Sun | Sep 23, 2018

Investigating sex crimes!

Published:Sunday | September 20, 2015 | 12:00 AM

The circumstances surrounding the recent arrest and charge of prominent socialite and former politician Don Creary has pushed a prominent attorney to put pen to paper on the issue of how persons are treated once they are accused of a sexual offence.

The attorney, who asked that his name be withheld, submitted his concerns, and how he believes these matters should be handled to The Sunday Gleaner.

1. When a complaint is made to the police verbally, a decision has to be made if the allegations amount to an offence.

2. If so, a written statement is taken from the complainant by the police, which is signed by the complainant. The accused is then brought in by police from the Centre for the Investigation of Sexual Offences and Child Abuse for a question and answer session. Why then did it take two years for the police to call in Don Creary for questioning? Why did it take the complainant months to report the alleged rape? In the case of Bill Cosby, some took years.

3. An investigation does not have to be done. In fact, evidence may not even be collected at this point. If the accused is charged they should be put before the court without delay.

4. The accused can be taken into custody.

5. The file is submitted to the courts office where it should be reviewed. The case is put on the mention list when it first goes to court (as opposed to the trial list). A case can remain on the mention or trial list for various reasons in the Resident Magistrate's Court.

6. The magistrate will decide if there is a case and if the matter should be upgraded to a preliminary hearing. Most times, the magistrate is not inclined to offer bail on the first appearance, but that has no bearing on the accused's guilt or innocence.

7. Judges are more likely, according to the attorney, to offer bail to the accused as more time passes. Persons can spend months behind bars and end up being acquitted. This process is difficult, especially for persons who are not guilty and the impact on reputation can be devastating.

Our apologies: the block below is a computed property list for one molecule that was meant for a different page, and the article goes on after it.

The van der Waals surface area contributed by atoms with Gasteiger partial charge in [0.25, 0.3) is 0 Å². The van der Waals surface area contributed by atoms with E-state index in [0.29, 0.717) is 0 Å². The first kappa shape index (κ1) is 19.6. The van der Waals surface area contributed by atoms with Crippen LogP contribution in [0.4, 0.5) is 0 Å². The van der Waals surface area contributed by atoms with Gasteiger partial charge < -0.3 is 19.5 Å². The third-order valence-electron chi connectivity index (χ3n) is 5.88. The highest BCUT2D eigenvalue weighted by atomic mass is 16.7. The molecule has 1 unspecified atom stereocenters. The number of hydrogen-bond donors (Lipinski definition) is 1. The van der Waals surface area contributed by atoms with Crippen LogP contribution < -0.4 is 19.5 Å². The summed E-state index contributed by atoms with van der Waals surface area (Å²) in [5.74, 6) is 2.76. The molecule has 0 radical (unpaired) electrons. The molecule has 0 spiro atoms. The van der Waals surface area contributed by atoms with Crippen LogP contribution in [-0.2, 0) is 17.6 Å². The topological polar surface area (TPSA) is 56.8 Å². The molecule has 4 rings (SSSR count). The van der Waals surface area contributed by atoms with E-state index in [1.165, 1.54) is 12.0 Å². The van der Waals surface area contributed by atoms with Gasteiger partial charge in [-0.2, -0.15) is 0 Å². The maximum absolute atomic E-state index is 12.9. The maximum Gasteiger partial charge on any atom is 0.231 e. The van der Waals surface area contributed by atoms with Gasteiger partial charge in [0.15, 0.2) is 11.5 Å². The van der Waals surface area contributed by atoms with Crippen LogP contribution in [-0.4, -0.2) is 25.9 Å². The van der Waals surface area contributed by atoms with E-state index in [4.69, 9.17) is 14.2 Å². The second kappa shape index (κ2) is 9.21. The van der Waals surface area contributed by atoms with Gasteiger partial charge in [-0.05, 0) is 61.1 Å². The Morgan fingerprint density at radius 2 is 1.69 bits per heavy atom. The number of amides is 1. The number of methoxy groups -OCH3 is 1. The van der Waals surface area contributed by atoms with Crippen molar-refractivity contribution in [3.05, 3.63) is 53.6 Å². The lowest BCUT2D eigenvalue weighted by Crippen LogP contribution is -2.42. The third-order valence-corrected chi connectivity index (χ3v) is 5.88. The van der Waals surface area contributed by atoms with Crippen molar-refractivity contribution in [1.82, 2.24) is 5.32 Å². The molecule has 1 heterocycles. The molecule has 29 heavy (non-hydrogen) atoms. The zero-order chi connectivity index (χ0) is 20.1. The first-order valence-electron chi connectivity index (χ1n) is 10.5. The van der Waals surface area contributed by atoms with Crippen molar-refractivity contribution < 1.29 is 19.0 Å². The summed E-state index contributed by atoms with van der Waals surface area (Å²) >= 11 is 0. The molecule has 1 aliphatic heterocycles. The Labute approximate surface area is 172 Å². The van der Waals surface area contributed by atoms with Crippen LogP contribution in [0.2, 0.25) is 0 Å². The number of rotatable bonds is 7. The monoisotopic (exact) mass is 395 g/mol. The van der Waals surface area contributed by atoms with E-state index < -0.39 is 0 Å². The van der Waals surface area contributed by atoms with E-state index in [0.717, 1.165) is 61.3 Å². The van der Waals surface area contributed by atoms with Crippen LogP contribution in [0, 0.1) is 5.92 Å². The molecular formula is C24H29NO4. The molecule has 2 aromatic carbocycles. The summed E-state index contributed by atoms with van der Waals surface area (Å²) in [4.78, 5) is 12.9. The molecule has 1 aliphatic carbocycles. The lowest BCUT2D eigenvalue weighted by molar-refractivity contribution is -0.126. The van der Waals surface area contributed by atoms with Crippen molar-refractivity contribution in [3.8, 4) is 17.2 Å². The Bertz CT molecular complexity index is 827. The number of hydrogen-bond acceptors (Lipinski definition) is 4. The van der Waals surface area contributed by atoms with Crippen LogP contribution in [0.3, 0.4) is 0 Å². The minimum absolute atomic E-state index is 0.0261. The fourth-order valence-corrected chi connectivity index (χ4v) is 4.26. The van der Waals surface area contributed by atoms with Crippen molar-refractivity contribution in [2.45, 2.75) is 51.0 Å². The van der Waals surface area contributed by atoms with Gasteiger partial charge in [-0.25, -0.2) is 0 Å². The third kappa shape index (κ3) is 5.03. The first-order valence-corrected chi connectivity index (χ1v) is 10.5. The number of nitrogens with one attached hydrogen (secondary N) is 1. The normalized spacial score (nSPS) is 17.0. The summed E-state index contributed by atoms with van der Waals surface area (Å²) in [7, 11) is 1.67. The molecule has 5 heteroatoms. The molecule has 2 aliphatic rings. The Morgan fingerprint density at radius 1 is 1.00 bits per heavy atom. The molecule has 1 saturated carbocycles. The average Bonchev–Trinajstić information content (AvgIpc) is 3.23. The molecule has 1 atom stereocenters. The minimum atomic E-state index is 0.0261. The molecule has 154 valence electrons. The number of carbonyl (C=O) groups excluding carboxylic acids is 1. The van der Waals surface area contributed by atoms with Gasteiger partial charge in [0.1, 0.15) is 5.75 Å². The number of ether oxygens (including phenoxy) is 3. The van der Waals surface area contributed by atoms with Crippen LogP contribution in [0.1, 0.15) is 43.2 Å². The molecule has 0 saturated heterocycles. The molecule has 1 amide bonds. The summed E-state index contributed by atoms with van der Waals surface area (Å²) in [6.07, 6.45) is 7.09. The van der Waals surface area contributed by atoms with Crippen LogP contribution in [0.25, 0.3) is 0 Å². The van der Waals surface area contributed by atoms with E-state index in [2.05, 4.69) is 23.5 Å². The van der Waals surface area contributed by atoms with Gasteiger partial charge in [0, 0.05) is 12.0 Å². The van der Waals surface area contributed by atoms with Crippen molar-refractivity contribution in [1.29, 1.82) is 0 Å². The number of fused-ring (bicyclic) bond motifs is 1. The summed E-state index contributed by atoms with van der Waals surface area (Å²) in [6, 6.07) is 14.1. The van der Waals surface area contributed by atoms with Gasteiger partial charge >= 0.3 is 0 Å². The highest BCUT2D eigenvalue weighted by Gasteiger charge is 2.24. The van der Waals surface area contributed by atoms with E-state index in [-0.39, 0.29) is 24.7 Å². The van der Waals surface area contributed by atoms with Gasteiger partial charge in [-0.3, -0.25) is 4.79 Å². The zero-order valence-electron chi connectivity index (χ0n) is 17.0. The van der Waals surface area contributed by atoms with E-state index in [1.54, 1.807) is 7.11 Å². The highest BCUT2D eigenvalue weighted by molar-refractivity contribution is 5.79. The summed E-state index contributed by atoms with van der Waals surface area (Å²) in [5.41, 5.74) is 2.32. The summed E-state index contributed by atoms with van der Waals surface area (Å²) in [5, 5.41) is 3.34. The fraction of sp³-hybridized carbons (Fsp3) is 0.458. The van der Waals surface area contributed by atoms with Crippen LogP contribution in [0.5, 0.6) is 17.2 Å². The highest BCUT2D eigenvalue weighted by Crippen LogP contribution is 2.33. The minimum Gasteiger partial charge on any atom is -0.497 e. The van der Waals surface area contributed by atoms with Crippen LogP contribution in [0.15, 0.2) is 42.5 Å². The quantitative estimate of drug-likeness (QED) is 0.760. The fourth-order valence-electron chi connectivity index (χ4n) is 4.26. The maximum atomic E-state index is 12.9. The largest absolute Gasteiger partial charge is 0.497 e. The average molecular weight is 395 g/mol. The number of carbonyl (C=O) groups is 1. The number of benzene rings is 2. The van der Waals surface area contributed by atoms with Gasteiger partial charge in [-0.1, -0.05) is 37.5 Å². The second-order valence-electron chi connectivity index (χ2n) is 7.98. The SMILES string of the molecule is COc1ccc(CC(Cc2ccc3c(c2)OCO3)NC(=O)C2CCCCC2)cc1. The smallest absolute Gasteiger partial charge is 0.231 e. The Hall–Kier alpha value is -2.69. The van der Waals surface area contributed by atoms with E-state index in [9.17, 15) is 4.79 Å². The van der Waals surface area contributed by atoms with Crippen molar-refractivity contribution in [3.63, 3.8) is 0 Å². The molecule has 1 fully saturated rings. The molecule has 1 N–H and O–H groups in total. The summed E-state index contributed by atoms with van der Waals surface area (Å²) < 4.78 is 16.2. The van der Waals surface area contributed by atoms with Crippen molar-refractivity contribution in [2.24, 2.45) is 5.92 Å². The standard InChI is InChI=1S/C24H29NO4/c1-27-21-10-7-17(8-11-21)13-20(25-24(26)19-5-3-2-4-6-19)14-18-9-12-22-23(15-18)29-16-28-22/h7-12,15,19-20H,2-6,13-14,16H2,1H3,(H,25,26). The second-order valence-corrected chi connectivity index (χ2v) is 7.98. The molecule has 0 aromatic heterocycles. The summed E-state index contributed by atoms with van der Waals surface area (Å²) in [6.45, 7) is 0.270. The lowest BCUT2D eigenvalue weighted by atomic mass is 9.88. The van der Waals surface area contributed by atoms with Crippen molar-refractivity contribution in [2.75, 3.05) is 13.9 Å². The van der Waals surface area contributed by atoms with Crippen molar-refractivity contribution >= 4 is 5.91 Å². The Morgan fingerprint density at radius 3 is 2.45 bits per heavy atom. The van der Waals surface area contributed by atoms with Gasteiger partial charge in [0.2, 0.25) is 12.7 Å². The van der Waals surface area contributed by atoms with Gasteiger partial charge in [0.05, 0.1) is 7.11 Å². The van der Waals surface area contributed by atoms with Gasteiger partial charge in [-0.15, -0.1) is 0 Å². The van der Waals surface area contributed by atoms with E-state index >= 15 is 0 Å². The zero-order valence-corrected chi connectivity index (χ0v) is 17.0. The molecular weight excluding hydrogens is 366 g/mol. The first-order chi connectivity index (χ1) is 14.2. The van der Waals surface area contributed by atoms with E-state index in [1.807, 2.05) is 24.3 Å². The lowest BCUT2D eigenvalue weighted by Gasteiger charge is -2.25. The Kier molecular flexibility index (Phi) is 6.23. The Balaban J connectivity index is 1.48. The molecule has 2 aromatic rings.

8. If at the preliminary hearing stage the magistrate in his or her wisdom decides that the allegations have enough bearing for the case to go to trial it is transferred to the Supreme Court.

9. Copies of all the evidence, which the prosecution will use to establish its case against the accused, must be given to the accused directly or to their lawyer.

10. Once the case starts the prosecution calls its witnesses first usually starting with the person who made the complaint and then supporting witnesses. The accused's lawyer is allowed to ask each witness questions (cross-examine).

11. After the prosecution has presented all the witnesses to support its case, it is then the turn of the accused to give evidence and present his/her supporting witnesses to refute the allegations. The prosecutor will be allowed to ask the accused and witnesses of the accused questions.

12. An accused has the right to:

a) Say nothing in their defense

b) Make a statement in court without taking an oath, i.e., swearing on the Bible. In which case they cannot be asked any questions by the prosecutor or

c) Take the oath and be questioned by the prosecutor.

In the end, whether the accused is exonerated or sentenced, the damage would have already been done and the repercussions for the accused's family, friends and loved ones can be insurmountable.

Across the world, people are more likely to believe the bad versus the good about others, so cases like these are sometimes a losing battle in the public eye. It is hoped that justice will prevail in all these matters and that the ease with which persons can make a sexual offence claim will not be abused.